Beauty & Bounty

The loop through Beauty & Bounty (subtitled "American Art in an Age of Exploration") is essentially chronological, a circuit from East to West that ends with photography. Over 100 works are featured, and they lead from from euphoric discovery to SAM's companion show (Reclaimed: Nature & Place Through Contemporary Eyes), which is all about postindustrial disenchantment. The biggest names here—Albert Bierstadt, Thomas Moran, Sanford Gifford—enjoyed the best, first views of new aesthetic terrain in Yosemite, Yellowstone, and the Columbia River Valley. Or, put differently: They were the first to sell and popularize them back East. Paintings are commodities, just as much as coal, timber, and fish. They were in the business of resource extraction—using paint, brush, and early cameras as the tools to convey/capture something suddenly realized to be valuable. What’s interesting in juxtaposing B&B with Reclaimed is what we do and don’t now recognize among them. Gifford’s 1875 view of Mount Rainier, for instance, is framed through hazy pinkish light over Commencement Bay. It’s Rainier, but not quite our Rainier—the contours aren’t right; and the snowline doesn’t fit the season. As with Bierstadt’s Puget Sound on the Pacific Coast, B&B's huge centerpiece, there’s a suggestion of nature as we know it today, but one filtered through a romantic lens. BRIAN MILLER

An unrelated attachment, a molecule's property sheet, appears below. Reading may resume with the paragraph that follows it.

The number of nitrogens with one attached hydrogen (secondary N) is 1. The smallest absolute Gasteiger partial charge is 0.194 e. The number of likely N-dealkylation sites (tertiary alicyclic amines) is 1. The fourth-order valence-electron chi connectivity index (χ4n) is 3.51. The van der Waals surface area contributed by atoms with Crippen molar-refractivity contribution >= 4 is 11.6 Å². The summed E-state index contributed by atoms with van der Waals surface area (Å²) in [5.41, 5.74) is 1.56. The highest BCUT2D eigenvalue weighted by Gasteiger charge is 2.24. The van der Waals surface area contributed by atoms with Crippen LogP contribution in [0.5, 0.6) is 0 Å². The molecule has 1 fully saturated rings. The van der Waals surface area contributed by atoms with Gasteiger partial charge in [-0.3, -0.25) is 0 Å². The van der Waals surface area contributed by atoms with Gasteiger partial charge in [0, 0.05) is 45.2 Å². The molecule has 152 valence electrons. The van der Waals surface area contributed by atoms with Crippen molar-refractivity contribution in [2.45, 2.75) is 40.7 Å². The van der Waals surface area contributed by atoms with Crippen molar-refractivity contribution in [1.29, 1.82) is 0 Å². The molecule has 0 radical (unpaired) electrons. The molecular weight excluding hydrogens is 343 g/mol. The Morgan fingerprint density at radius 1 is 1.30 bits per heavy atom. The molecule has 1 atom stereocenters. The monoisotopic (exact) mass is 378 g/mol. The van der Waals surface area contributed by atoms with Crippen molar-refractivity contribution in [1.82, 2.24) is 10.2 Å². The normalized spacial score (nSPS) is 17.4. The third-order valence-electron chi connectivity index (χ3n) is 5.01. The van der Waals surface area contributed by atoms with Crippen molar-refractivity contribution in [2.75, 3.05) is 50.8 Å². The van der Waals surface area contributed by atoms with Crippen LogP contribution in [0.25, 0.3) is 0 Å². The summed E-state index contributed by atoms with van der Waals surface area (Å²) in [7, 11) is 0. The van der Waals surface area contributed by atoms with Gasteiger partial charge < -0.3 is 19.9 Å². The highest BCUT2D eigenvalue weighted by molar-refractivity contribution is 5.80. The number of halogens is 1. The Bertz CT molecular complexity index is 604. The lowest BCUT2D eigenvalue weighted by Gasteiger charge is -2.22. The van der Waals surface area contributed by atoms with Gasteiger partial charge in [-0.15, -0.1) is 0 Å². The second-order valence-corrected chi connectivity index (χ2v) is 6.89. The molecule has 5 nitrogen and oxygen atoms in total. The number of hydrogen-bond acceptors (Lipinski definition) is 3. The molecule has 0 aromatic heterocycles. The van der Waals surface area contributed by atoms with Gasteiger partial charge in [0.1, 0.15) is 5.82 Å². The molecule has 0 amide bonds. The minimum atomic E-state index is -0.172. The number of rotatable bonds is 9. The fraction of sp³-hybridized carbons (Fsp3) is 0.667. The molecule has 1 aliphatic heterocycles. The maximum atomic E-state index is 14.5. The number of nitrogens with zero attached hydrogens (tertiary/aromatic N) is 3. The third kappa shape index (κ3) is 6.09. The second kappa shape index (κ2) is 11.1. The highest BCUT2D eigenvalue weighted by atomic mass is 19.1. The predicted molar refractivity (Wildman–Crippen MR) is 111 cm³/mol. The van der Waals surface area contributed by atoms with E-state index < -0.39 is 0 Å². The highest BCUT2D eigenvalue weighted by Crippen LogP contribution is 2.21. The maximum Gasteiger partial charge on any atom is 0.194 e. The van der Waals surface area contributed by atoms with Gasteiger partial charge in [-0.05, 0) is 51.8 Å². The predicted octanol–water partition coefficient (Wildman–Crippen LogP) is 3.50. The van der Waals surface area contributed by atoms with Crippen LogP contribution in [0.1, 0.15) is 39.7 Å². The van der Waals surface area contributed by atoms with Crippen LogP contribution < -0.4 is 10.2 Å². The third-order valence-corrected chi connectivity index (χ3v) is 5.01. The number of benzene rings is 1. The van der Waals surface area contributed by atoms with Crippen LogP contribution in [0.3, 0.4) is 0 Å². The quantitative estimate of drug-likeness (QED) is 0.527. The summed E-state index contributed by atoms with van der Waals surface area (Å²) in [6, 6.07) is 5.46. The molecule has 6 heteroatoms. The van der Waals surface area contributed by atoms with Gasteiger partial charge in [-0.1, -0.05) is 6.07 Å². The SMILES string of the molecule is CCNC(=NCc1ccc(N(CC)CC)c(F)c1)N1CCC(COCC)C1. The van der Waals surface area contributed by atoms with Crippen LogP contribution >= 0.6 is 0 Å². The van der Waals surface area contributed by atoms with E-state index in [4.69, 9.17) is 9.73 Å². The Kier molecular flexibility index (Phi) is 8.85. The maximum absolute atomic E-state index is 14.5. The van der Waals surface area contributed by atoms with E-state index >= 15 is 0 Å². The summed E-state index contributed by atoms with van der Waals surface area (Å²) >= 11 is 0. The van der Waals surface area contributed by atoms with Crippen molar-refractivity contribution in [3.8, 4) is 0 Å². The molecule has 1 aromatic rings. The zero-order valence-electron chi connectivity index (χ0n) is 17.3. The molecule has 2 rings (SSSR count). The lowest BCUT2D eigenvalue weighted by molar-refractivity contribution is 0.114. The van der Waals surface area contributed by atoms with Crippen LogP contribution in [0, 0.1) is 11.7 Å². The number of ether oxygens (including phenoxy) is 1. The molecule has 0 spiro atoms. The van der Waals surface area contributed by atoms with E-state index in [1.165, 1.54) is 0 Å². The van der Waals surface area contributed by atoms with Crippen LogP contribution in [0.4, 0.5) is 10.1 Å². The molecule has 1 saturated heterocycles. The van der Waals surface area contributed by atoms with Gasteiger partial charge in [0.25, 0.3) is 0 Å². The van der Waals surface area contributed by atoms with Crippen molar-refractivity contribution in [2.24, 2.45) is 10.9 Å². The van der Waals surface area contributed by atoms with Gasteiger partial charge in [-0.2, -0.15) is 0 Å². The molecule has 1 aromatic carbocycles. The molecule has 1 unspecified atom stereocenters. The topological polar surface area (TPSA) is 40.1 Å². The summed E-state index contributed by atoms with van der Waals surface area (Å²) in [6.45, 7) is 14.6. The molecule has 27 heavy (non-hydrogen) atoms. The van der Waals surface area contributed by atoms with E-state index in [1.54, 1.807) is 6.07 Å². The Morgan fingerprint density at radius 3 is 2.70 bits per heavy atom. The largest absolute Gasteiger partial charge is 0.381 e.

Thursdays, Fridays, 10 a.m.-9 p.m.; Wednesdays, Saturdays, Sundays, 10 a.m.-5 p.m. Starts: June 30. Continues through Sept. 11, 2011

 
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